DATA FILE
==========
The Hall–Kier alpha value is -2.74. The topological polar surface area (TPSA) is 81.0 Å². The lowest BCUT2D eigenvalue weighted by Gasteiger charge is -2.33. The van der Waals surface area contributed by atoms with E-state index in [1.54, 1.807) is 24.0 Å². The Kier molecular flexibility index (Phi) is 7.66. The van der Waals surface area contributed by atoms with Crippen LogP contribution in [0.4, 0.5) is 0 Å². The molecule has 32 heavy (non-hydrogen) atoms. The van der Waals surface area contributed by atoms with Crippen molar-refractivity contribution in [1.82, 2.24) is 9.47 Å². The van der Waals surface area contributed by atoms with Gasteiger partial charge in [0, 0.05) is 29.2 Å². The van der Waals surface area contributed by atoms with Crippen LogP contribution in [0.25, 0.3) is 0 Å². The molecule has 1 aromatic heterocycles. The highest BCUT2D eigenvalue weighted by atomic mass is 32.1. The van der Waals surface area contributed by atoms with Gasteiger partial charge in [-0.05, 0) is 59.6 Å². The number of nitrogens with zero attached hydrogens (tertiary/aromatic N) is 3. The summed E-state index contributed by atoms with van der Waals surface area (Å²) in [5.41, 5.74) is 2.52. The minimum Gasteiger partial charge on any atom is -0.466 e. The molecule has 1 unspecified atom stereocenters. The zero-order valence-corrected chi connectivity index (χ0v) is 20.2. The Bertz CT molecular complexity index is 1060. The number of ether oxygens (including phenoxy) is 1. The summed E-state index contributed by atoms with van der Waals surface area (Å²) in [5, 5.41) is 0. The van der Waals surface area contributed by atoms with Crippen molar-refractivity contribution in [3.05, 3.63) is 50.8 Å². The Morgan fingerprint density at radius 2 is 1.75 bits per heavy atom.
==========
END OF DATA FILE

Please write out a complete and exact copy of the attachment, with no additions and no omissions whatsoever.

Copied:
The Hall–Kier alpha value is -2.74. The topological polar surface area (TPSA) is 81.0 Å². The lowest BCUT2D eigenvalue weighted by Gasteiger charge is -2.33. The van der Waals surface area contributed by atoms with E-state index in [1.54, 1.807) is 24.0 Å². The Kier molecular flexibility index (Phi) is 7.66. The van der Waals surface area contributed by atoms with Crippen LogP contribution in [0.4, 0.5) is 0 Å². The molecule has 32 heavy (non-hydrogen) atoms. The van der Waals surface area contributed by atoms with Crippen molar-refractivity contribution in [1.82, 2.24) is 9.47 Å². The van der Waals surface area contributed by atoms with Gasteiger partial charge in [0, 0.05) is 29.2 Å². The van der Waals surface area contributed by atoms with Crippen LogP contribution in [0.25, 0.3) is 0 Å². The molecule has 1 aromatic heterocycles. The highest BCUT2D eigenvalue weighted by atomic mass is 32.1. The van der Waals surface area contributed by atoms with Gasteiger partial charge in [-0.05, 0) is 59.6 Å². The number of nitrogens with zero attached hydrogens (tertiary/aromatic N) is 3. The summed E-state index contributed by atoms with van der Waals surface area (Å²) in [5.41, 5.74) is 2.52. The minimum Gasteiger partial charge on any atom is -0.466 e. The molecule has 1 unspecified atom stereocenters. The zero-order valence-corrected chi connectivity index (χ0v) is 20.2. The Bertz CT molecular complexity index is 1060. The number of ether oxygens (including phenoxy) is 1. The summed E-state index contributed by atoms with van der Waals surface area (Å²) in [5, 5.41) is 0. The van der Waals surface area contributed by atoms with Crippen molar-refractivity contribution in [3.05, 3.63) is 50.8 Å². The Morgan fingerprint density at radius 2 is 1.75 bits per heavy atom.